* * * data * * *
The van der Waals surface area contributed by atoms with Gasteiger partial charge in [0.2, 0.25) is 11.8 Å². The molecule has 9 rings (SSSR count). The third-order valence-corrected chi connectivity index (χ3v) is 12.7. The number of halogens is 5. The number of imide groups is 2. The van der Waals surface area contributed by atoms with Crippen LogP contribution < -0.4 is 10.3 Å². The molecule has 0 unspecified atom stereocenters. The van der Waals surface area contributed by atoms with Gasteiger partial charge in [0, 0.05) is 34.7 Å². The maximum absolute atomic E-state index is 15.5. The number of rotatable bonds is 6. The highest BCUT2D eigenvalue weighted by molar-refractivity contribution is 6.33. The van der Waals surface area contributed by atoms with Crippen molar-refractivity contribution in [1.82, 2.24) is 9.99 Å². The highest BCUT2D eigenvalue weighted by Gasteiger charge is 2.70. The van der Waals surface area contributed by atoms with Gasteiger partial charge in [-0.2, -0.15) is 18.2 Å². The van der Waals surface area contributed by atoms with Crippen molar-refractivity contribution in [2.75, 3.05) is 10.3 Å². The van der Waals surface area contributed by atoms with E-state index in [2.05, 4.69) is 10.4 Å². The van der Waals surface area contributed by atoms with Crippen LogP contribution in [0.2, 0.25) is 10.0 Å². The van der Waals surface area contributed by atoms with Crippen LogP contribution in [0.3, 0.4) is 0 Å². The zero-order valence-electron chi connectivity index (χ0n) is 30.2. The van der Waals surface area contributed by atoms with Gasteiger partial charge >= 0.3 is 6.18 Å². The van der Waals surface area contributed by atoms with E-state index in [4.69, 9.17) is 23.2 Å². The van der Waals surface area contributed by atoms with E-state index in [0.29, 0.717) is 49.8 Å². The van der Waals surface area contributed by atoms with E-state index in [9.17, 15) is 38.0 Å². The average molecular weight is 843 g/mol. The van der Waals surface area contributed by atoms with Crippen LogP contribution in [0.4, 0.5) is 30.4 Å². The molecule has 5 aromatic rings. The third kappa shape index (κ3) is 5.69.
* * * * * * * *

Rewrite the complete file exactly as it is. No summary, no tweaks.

The van der Waals surface area contributed by atoms with Gasteiger partial charge in [0.2, 0.25) is 11.8 Å². The molecule has 9 rings (SSSR count). The third-order valence-corrected chi connectivity index (χ3v) is 12.7. The number of halogens is 5. The number of imide groups is 2. The van der Waals surface area contributed by atoms with Crippen LogP contribution < -0.4 is 10.3 Å². The molecule has 0 unspecified atom stereocenters. The van der Waals surface area contributed by atoms with Gasteiger partial charge in [0, 0.05) is 34.7 Å². The maximum absolute atomic E-state index is 15.5. The number of rotatable bonds is 6. The highest BCUT2D eigenvalue weighted by molar-refractivity contribution is 6.33. The van der Waals surface area contributed by atoms with Crippen molar-refractivity contribution in [1.82, 2.24) is 9.99 Å². The highest BCUT2D eigenvalue weighted by Gasteiger charge is 2.70. The van der Waals surface area contributed by atoms with Gasteiger partial charge in [-0.2, -0.15) is 18.2 Å². The van der Waals surface area contributed by atoms with Crippen molar-refractivity contribution in [2.75, 3.05) is 10.3 Å². The van der Waals surface area contributed by atoms with E-state index in [2.05, 4.69) is 10.4 Å². The van der Waals surface area contributed by atoms with Crippen LogP contribution in [0.2, 0.25) is 10.0 Å². The van der Waals surface area contributed by atoms with Crippen LogP contribution in [0.3, 0.4) is 0 Å². The zero-order valence-electron chi connectivity index (χ0n) is 30.2. The van der Waals surface area contributed by atoms with Gasteiger partial charge >= 0.3 is 6.18 Å². The van der Waals surface area contributed by atoms with E-state index in [4.69, 9.17) is 23.2 Å². The van der Waals surface area contributed by atoms with E-state index in [0.29, 0.717) is 49.8 Å². The van der Waals surface area contributed by atoms with E-state index in [9.17, 15) is 38.0 Å². The average molecular weight is 843 g/mol. The van der Waals surface area contributed by atoms with Crippen LogP contribution in [0.4, 0.5) is 30.4 Å². The molecule has 5 aromatic rings. The third kappa shape index (κ3) is 5.69.